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Eighth graders take in lessons on careers

Alyssa Koberstein, Kate Lutz and Marie Hauger Skype with their career mentor during Mrs. Bernadette Edwards’ eighth-grade technology class.

Alyssa Koberstein, Kate Lutz and Marie Hauger Skype with their career mentor during Mrs. Bernadette Edwards’ eighth-grade technology class. Contributed photo

“My grandpa owns B&B Bargain so I’ve basically been there a lot,” said Grangeville Elementary Middle School eighth grader, Wyatt Perry. “But I got to see maybe there are some things I might not like about that job – like crabby customers.”

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Bernadette Edwards

“But my dad who works there too says, ‘Kill them with kindness,’” shrugged Perry.

Good advice for a class of more than 50 eighth-grade students who have been working on a careers project.

“This is an opportunity for a lot of areas to learning to come together,” said technology teacher Bernadette Edwards. Those areas include optimizing skills in reading, interviewing, video-producing and writing, among others.

Students each had to take a test which helped them assess their interests and abilities.

“We had to say what we liked and what kind of life we wanted to eventually have and the program helped pick careers that would support that lifestyle,” said Ryan Ruklic.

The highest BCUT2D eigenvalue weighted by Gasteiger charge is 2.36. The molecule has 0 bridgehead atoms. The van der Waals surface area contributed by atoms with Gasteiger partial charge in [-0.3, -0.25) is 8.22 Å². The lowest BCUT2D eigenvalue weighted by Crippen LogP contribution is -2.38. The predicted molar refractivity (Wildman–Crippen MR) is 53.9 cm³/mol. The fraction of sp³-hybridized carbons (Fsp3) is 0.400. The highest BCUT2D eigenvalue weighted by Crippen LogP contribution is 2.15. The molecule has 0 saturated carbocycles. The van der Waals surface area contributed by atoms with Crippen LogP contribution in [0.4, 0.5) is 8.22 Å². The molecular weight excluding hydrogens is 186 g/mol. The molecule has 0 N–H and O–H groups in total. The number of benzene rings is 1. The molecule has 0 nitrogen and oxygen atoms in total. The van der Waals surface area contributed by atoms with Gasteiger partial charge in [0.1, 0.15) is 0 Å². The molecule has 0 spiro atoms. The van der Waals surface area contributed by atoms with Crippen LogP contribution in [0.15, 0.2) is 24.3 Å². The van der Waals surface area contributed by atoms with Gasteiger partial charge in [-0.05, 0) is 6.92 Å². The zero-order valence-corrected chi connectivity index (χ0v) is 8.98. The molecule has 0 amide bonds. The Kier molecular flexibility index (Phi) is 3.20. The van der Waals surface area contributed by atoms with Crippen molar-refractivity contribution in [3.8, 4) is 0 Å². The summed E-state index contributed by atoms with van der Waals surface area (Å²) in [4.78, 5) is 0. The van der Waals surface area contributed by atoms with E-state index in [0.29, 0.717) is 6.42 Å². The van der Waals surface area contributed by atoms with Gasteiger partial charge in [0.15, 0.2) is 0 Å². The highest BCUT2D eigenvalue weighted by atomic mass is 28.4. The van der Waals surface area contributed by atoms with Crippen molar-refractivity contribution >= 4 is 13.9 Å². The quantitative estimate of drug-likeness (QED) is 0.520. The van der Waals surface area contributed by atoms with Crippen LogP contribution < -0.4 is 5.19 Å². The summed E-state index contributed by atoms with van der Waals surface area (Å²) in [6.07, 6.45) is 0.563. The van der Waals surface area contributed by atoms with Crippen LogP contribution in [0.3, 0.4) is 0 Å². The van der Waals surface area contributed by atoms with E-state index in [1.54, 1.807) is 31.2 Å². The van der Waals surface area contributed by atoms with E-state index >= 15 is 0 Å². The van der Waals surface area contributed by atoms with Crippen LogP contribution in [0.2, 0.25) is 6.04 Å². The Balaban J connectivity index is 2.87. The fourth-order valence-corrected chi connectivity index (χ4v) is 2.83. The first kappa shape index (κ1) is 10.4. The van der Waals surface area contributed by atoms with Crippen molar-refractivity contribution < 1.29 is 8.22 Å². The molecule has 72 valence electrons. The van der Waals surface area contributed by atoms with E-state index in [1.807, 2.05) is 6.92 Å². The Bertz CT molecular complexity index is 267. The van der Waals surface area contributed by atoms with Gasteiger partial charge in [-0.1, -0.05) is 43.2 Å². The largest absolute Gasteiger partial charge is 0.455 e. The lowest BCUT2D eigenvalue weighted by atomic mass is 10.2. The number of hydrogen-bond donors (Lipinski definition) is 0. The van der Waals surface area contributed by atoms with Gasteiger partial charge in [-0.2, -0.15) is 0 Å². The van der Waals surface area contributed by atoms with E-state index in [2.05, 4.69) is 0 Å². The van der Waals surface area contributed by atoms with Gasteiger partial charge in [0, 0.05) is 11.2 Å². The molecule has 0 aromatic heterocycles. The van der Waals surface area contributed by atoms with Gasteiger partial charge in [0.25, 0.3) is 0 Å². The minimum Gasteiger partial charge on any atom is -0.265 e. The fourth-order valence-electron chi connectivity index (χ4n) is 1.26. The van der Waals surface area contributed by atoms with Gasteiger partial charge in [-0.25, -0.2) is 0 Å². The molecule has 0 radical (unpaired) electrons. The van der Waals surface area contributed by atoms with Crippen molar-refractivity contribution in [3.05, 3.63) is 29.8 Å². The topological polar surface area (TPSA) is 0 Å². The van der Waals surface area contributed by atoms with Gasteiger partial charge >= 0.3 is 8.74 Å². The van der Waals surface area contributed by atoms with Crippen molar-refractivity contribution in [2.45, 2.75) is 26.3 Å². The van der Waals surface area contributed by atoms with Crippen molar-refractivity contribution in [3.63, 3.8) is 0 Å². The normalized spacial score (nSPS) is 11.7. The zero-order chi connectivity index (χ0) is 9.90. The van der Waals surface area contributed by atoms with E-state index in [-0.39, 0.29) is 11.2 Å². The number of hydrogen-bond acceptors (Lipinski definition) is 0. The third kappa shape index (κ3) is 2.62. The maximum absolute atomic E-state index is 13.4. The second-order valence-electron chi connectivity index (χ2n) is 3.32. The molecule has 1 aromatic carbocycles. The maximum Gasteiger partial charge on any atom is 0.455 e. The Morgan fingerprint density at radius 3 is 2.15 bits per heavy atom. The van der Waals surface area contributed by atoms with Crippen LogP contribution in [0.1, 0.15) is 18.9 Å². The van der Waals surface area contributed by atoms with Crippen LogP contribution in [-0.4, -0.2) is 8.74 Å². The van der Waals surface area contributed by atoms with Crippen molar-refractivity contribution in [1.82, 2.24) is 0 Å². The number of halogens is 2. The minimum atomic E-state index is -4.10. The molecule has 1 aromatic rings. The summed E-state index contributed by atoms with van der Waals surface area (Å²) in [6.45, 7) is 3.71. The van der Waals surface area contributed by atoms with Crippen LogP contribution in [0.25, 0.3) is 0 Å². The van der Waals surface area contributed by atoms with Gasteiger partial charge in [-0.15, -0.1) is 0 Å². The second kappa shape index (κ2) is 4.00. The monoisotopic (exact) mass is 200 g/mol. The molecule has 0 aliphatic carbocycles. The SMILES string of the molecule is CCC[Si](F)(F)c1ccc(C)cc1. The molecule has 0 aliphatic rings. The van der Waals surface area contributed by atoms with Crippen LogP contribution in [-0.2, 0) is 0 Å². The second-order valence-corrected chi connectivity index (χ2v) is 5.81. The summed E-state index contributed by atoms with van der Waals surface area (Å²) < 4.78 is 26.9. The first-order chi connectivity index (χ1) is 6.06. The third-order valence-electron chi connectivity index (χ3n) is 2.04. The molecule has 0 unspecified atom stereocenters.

From there, students chose a career, wrote questions, then found a contact within that career whom they could video interview. While many students chose local adults to shadow, several chose those who had careers not offered in Idaho County, including marine biologists and underwater welders from different states.

“These kids were able to Skype and e-mail and use their technology skills that way,” Edwards said. “Almost every student uses social media, phone and e-mail for entertainment, but to use it for this purpose is a completely different experience for them.”

Trent Hunter interviewed Barry Ruklic with the Forest Service and was interested in firefighting techniques using drones, he said. However, he was somewhat surprised to learn a few other things about the job.

“For one, there’s a lot of public conflict when it comes to the Forest Service and its regulations,” Hunter said. “You have to be able to handle that and do your job.”

“And there is a whole lot of paperwork, too,” added Blake Courtney.

Mikayla Ruzicka found that dealing with professionals in a larger town can sometimes be more difficult.

“At first I called a hospital [out of the area] and they kind of blew me off,” she said. “But I interviewed Dr. Farnsworth here and everything went really well.”

Tessa Godfrey had already spent time volunteering at Grangeville Veterinary Clinic, “so it was easy to call to set up an appointment and then ask questions,” she said.

“Cody Edwards said he’d hire me now,” said Chase Bentley who interviewed the contractor.”

“I want to see their creativity in their projects, but we have a limited amount of time, so their final videos have to be less than five minutes each,” Mrs. Edwards said. “My goal is to help them transition into high school projects and even their senior project through this experience.”

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